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Lunatic Fringe, 11th East Location

How a trip to the salon can support children with autism

By Carmen B. Pingree Autism Center Of Learning  |  Posted Apr 6th, 2017 @ 8:00am


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This April, Autism Awareness month, the Carmen B. Pingree Autsim Center of Learning is helping to raise awareness and funds with the Blue Your ‘Do campaign. With a $10 donation, or 3 for $20, you can receive a blue hair extension at a participating salon near you. All funds go towards Pingree Center scholarships for tuition. For more details, visit the Pingree Center on Facebook.

What is Autism?

It is estimated that approximately 16,000 children in Utah are diagnosed with autism based on the most recent prevalence studies conducted by the Center for Disease Control. The study also indicates that only 38 percent of children with a diagnosis of autism received a comprehensive developmental evaluation by the age of 3, even though symptoms are often present and observable between 12 and 24 months of age. Supporting an individual with autism through the lifespan can be extremely expensive and can potentially cost up to 2.4 million dollars. The annual cost of autism services that are being provided in the United States is estimated at $236 billion. Supporting an individual with autism is very expensive, but if a child receives intensive evidence-based early interventions, these costs could be cut by up to a third.

Early Intervention

The benefits of early intervention are not only financial. Early intervention leads to better lifelong outcomes in the areas of language, social skills, adaptive skills, daily living skills, and academic skills. These services provide the opportunity for more progress early on, leading to greater success through adulthood and requiring less long-term support. If an individual is able to acquire the skills to live independently as an adult, they will not require supported housing services throughout the lifespan. Similarly, if an individual is able to develop academic skills that enable them to attend college or receive vocational training that enable them become employed in adulthood, they require less support through the lifespan.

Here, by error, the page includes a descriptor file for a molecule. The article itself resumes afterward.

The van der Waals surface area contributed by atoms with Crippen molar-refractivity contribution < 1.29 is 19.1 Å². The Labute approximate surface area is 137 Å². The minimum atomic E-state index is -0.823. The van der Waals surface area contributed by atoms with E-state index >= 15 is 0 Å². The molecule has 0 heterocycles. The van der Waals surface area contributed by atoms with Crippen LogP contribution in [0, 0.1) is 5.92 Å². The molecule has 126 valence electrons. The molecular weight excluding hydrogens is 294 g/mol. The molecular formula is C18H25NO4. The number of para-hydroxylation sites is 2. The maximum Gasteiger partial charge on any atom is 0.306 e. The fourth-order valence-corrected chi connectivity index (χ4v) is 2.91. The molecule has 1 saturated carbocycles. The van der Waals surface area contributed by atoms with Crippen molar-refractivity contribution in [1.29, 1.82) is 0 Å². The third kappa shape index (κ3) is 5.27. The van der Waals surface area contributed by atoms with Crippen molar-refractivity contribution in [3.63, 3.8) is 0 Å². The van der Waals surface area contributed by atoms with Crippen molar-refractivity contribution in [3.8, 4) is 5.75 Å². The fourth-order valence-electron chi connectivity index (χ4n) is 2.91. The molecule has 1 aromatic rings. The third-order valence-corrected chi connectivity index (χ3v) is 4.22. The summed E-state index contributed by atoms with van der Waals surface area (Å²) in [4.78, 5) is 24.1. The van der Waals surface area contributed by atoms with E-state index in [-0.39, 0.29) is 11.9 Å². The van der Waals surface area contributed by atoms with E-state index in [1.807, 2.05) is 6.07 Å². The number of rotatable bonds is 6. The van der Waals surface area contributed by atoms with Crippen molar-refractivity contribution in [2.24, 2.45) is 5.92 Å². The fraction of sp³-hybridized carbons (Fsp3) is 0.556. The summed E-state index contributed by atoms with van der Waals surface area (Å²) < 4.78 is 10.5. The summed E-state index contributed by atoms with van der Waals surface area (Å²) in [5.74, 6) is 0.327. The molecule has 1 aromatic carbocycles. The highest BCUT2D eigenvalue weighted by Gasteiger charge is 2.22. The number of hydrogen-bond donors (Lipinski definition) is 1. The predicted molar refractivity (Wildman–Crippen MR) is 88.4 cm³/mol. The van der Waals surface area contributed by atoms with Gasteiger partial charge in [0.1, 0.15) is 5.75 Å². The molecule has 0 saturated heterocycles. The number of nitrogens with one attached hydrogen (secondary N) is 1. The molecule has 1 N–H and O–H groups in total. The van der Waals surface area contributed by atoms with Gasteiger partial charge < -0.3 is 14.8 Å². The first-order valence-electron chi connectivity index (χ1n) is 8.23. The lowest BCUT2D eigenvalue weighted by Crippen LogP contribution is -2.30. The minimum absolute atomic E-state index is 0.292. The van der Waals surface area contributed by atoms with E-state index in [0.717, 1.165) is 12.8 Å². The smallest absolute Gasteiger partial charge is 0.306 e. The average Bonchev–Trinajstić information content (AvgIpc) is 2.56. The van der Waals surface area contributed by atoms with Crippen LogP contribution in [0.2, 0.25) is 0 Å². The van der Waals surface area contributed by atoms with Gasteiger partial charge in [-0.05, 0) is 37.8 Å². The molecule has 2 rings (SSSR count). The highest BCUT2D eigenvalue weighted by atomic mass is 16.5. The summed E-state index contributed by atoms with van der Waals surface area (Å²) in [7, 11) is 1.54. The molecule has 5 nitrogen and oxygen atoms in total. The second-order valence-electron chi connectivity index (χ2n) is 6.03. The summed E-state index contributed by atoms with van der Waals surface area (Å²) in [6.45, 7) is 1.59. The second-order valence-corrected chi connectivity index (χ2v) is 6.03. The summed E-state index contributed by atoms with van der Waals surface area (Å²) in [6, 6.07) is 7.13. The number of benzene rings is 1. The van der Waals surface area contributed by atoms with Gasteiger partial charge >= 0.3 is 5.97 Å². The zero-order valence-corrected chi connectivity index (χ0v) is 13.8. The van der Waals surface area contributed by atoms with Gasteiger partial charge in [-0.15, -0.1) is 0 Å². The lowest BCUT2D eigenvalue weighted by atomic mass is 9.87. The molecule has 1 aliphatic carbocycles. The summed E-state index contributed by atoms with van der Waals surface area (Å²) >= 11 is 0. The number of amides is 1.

Without early intervention and the opportunity to make this progress, these individuals do not meet their full potential, they require more support for daily living activities, and they require more funding to help provide the services they need.

Awareness of autism is critical to close this gap for children who have autism and make it possible for them to access evidence-based interventions as early as possible, meet their potential and become more independent and successful throughout their lives. This also helps with increasing autonomy, self-esteem, and their personal connection with the communities in which they live, which is so important for everyone to feel whether they have a disability or not.

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